A train attendant places a ramp for Dwayne’s electric wheelchair to board the train car. (Photo by Dwayne Wilson)

The train attendants asked us to wait a minute. They went to one car, flipped up both seats, and put down a ramp. I was able to ride up the ramp in my wheelchair and stay seated in my chair facing forward for the train ride, while the women sat on the seat in front of me. We all enjoyed the ride around the plantation.

When the train ride was over, we went inside to get some Dole Whip dessert and buy some souvenirs. The friendly and helpful workers opened the doors for me to enter into the main building, and there were also buttons to open the doors automatically.

A man sits in an electric wheelchair on a tourist train car with two women seated in front of him.

Dwayne, back, Jean Gibson, left, and Jennifer Runge enjoy the Pineapple Express train ride at the Dole Plantation in Oahu, Hawaii. (Courtesy of Dwayne Wilson)

There was plenty of space in the store to maneuver my electric wheelchair. The restrooms were handicap-accessible. We went outside to a table to eat our desserts. It was a great experience to be able to enjoy the Dole Plantation while using my electric wheelchair.

Enjoying life with no reservations

It took me a few years, but I’ve realized that I’m not less of a man for using an electric wheelchair. People sometimes stare at me or make comments under their breath that I don’t look disabled. In those instances, I tell them that I have an invisible disability. Using an electric wheelchair allows me to enjoy life to the fullest. My wife is happy that I can participate in activities with her, and our friends don’t have to worry about my energy levels.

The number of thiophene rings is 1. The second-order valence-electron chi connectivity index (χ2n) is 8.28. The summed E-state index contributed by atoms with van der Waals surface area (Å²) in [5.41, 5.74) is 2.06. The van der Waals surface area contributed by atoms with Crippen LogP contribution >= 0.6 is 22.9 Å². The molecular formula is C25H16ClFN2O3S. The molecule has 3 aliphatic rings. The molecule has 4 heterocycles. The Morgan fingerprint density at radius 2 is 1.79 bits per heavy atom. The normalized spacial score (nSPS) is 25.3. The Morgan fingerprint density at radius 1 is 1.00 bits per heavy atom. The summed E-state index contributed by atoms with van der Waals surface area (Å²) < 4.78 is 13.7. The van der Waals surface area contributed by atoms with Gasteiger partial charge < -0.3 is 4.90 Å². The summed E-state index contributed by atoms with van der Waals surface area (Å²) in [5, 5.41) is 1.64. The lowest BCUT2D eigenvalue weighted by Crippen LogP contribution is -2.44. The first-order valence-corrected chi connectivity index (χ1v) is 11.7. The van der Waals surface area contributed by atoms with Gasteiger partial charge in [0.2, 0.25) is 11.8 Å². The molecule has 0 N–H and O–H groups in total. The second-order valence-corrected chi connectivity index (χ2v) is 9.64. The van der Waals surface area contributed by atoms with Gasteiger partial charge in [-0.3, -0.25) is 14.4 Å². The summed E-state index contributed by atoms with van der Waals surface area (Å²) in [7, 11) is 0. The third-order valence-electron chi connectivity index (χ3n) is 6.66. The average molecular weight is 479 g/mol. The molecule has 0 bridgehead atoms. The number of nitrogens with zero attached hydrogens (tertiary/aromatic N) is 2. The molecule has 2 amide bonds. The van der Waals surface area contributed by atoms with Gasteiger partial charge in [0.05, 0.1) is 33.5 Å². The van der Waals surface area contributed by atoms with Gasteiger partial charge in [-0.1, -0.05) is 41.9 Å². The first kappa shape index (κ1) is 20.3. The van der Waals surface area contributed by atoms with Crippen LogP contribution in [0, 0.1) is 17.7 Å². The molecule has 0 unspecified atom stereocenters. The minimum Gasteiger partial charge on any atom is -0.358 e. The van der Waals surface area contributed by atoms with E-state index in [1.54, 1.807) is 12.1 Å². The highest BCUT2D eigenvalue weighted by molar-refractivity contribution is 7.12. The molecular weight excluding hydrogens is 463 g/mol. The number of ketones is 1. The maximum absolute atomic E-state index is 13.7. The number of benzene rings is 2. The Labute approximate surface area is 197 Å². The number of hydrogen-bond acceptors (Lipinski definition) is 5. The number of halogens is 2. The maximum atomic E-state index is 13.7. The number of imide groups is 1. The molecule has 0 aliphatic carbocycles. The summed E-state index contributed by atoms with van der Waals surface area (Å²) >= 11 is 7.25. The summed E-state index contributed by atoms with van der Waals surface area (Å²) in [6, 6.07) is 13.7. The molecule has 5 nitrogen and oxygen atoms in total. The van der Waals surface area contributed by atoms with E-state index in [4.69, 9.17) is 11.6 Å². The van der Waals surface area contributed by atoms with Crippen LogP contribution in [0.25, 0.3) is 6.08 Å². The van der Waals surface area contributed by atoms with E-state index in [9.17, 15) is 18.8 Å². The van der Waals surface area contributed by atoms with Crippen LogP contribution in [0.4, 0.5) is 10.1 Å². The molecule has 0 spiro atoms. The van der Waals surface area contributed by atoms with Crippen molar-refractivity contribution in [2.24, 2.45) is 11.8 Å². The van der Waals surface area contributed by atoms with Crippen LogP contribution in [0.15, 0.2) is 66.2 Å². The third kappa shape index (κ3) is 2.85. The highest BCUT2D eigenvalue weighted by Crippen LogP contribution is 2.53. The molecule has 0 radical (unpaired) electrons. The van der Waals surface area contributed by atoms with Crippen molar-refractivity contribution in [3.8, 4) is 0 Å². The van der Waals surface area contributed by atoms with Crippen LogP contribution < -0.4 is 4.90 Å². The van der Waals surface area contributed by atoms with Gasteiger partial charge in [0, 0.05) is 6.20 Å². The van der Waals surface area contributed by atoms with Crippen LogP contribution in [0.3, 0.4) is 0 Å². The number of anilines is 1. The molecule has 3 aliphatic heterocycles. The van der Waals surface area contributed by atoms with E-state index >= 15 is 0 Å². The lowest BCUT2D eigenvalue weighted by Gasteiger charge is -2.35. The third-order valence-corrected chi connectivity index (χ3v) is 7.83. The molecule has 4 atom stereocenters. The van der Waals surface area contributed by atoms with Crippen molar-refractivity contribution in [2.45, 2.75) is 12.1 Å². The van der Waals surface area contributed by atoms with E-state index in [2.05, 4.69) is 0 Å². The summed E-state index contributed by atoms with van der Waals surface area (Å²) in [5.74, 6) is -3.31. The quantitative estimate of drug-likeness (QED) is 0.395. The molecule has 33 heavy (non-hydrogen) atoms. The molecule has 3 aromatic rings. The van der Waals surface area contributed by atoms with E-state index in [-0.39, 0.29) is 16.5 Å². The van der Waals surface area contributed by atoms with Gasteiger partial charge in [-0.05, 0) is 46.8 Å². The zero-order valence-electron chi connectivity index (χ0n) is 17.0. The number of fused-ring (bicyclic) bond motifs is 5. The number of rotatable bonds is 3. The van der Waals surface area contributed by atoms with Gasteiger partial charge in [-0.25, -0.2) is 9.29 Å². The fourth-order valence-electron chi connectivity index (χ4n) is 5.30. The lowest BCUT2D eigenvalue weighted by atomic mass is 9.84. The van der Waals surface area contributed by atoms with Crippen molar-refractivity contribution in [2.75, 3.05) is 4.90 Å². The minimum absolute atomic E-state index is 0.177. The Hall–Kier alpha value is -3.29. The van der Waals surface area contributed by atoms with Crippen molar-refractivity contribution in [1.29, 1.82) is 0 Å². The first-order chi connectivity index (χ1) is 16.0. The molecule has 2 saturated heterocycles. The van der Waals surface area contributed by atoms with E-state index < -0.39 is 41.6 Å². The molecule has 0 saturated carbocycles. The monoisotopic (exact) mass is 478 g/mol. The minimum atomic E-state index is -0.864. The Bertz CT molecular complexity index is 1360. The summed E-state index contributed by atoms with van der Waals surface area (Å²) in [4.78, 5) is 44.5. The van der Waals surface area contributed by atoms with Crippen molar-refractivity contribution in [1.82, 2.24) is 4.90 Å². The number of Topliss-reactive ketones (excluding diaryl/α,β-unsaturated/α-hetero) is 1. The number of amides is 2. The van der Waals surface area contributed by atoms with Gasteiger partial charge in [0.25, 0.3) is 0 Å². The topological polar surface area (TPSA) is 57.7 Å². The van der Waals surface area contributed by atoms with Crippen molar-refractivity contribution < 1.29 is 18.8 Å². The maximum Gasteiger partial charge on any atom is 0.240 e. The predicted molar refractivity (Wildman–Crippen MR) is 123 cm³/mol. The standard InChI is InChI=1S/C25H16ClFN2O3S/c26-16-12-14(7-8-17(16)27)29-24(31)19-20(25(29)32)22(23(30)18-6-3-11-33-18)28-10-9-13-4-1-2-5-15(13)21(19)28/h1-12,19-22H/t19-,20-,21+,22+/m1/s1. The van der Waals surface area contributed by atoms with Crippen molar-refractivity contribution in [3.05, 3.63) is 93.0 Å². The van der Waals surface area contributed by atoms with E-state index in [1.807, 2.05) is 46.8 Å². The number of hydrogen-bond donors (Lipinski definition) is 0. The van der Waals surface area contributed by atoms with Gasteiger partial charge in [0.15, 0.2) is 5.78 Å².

I’ve learned that using an electric wheelchair, or any type of mobility device, allows me to spend more quality time with my friends and family. It lets me use my energy when I want so I can keep my body’s battery fresh for new adventures and experiences “On the Road to Pompe.”

After our train excursion, we headed back to the minivan, loaded up the Dolphinator, and looked forward to our next Hawaii adventure: driving to the North Shore to explore the beaches.

Note: Pompe Disease News is strictly a news and information website about the disease. It does not provide medical advice, diagnosis, or treatment. This content is not intended to be a substitute for professional medical advice, diagnosis, or treatment. Always seek the advice of your physician or other qualified health provider with any questions you may have regarding a medical condition. Never disregard professional medical advice or delay in seeking it because of something you have read on this website. The opinions expressed in this column are not those of Pompe Disease News or its parent company, BioNews, and are intended to spark discussion about issues pertaining to Pompe disease.


LeNa Amburn avatar

LeNa Amburn

I love your stories and all of the pictures, You, are very inspiring. Thank you for allowing us to travel with you and your wife and enjoy your vacation. Your wife and her friend are beautiful ladies and should allow more pictures, they are part of this journey!!!

Dwayne Wilson avatar

Dwayne Wilson

Hi LeNa, Thank you for the kind words, I really appreciate it. You are absolutely right, my wife is part of my journey and I would love to share more photos of us. We are always looking to make new friends and share more of our adventures on my personal Facebook page. My wife says Thanks for the compliment. I hope sharing my Hawaii Vacation experience inspires others to travel and enjoy life to the fullest.